05
Dec

The Journey to Smaug

Review of The Hobbit; J.R.R. Tolkien; Harper Collins 2012; First published by George Allen and Unwin 1937; Rs 299; p 365

– Shana Susan Ninan

With fanciful illustrations and well thought out maps, and a superb adventure plot, Tolkien’s book doesn’t fail to please kids and adults alike. Whenever there’s news of a movie adaptation of a novel, I try to read the book before heading to the cinema. Here, too, I’m sure the book’d prove to be better.

Bilbo Baggins the hobbit is woken up to a rather hilarious morning after a visit by Gandalf, announcing that the hobbit is to ‘assist’ certain ‘somebodys’ in tracking a certain treasure. Little does he realise what he’s in for as the dwarves start trickling into his neat home. All this thoughts of a quiet bread and bacon breakfast is ruined as he finds more than a dozen dwarves swarming into the hobbit-hole, and super-hungry ones at that.

Talk about food, as you read along, you get this nagging feeling that this plot was once upon a bedtime story the author probably told his kids. Where else would hobbits have bacon for breakfast? And other processed foods. But the story is an absolutely engaging one, taking us through a journey across forests, mountains and rivers.

The hobbit isn’t one for adventure, he’d rather prefer his comfy bed and warm hut to facing the dangers in the wild. At first, even the dwarves don’t take him too seriously. However, as they travel together, confront dangers as a pack, and finally when the hobbit’s instincts are honed in the jungle, and he saves the dwarves many a times, they’re convinced of his innate powers.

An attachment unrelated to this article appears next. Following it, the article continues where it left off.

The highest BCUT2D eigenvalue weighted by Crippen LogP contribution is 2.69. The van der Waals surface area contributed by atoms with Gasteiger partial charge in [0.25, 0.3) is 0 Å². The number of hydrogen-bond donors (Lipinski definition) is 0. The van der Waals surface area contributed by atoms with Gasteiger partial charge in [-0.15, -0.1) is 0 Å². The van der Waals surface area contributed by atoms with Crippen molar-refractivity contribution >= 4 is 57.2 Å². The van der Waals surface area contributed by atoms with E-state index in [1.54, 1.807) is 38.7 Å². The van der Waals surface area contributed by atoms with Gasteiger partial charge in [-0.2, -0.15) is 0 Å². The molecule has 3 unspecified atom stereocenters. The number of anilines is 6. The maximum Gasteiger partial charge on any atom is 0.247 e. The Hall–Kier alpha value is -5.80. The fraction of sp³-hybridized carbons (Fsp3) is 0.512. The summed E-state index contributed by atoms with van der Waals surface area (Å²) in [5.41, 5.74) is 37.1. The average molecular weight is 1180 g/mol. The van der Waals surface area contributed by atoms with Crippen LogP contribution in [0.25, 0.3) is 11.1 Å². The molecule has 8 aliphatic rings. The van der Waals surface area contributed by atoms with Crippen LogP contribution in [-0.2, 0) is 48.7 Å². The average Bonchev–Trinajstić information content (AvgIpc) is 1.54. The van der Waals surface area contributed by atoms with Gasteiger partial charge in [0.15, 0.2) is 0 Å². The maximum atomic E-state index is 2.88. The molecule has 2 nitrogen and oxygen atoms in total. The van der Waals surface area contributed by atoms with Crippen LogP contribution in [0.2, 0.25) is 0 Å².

The finding of the ring by Bilbo turns events on the head – armed with the power to be invisible, he takes things a step further by venturing to lead the group. And rightly so. The various escapades and active narration keep us glued to the pages.

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Rating: 7.0/10 (6 votes cast)
The Journey to Smaug, 7.0 out of 10 based on 6 ratings

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This entry was posted on Thursday, December 5th, 2013 at 7:09 pm and is filed under Children's Classic, Fantasy, Reviews. You can follow any responses to this entry through the RSS 2.0 feed.

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